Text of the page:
Type of Output
The initial consideration is whether a digital or analog signal is required. The basic variable reluctance (VR) speed sensor provides an analog sine wave. The frequency of the signal will increase as speed increases. If a digital output is desired, options would include amplified versions of VR or RF speed sensors, hall effect sensors, or coupling of a preamplifier with a standard VR or RF sensor. There are a variety of output options, including 0-5VDC, 0-10 VDC, Open Collector and Output tied to Supply.
Minimum Output Requirements, Target Detail, and Air Gap
The output of a speed sensor is highly dependant upon application details such as the size, shape and material of the target. Target types vary significantly, for example spinning gears, turbine blades, a screw embedded in a turning shaft, or a ferrous metal notch on a conveyor belt. Targets can also take the form of a moving magnetic field such as center pole magnets or magnets embedded in the outer rim of the rotating device. In most cases, a ferrous metal target is required, however we can also offer modulated carrier (RF) sensors that are capable of sensing certain non-ferrous metals like aluminum and non-magnetic stainless steel.
In many cases, if the sensor output will be interfaced with a PLC or other electronic device there will be a requirement for the sensor to provide a minimum output signal. Once the target details are known, it will also be important to determine the airgap and the min/max RPM of the application.
Air gap, defined as the distance between the sensor tip and the target, will determine the strength of the signal provided by the sensor. The closer the sensor is mounted to the gear, the stronger the signal, however care must be taken to ensure that gear run-out (wobble) does not damage the sensor front. As the sensor is moved further away from the target the signal will lessen, until the distance becomes so great that the sensor is no longer able to accurately sense the rotation of the target.
The VR speed sensor has the widest operating temperature range. Motion Sensors has VR models that range from -267C to 538C. Amplified models that include electronics have a more limited temperature range, most from -40C to 85C, with high temperature options up to 125C. Both price and sensor performance can be impacted by the temperature range due to material selection and design constraints, so it is important to understand the application temperature range in order to select the appropriate sensor.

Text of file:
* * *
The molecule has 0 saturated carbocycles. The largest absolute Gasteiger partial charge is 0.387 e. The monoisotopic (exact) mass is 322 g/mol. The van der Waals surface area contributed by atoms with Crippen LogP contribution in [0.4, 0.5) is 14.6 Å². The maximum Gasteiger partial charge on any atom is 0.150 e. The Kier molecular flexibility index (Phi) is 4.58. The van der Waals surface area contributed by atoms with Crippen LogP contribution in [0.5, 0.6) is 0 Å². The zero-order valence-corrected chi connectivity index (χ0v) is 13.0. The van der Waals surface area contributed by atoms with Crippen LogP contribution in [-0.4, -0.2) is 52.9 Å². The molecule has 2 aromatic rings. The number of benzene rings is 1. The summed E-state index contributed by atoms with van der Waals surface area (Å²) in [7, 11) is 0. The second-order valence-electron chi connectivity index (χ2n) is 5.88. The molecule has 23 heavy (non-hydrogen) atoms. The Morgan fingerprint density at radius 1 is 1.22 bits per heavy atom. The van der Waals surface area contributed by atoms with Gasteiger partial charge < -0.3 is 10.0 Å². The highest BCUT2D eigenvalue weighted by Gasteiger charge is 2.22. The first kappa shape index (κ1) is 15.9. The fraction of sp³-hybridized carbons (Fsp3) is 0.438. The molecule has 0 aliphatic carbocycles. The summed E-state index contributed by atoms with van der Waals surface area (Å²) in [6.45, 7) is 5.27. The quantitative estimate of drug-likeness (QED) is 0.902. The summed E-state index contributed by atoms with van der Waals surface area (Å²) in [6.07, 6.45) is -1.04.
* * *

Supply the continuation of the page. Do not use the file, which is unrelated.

Typical ranges are as follows:
Variable Reluctance Sensors
RF Speed Sensors
Electronics, Amplified and Hall Effect Sensors
Hall Effect speed sensors offer true zero speed sensing capability, while a variable reluctance type sensor will require a certain amount of motion in order to sense target movement. RF speed sensors offer a “near-zero” speed response, and are used in place of hall effect devices in applications where zero speed is desired but air gap, drag, or temperature limitations make the use of hall effect technology impractical.
In some applications, the gauss strength of the sensor is critical. For example, many turbine flowmetering applications experience “low-flow” conditions where the movement of the turbine blade could be impeded by the magnetic field of the sensor. In these types of applications it is imperative that the gauss strength is set to ensure that target rotation is not impacted, or that a solution such as an RF speed sensor, which has virtually no magnetic field, is used. Applications with shafts or gear teeth that are run by a mechanical source such as a motor or pulley would most likely not experience these types of concerns.
If the sensor application is located in a hazardous location, then an intrinsically safe certified device may be required. Motion Sensors can provide versions of our Variable Reluctance, RF, Amplified, Hall Effect and Magneto Resistive sensors in intrinsically safe versions which are certified to both ATEX and CSA. We also offer certified versions of our stand-alone preamplifiers. There are special installation considerations for these products and limitations on the ambient temperature ranges of the applications.
Our ATEX and CSA certifications for intrinsic safety offer the ability to customize a sensor to suit a particular application or customer requirement under the existing certifications.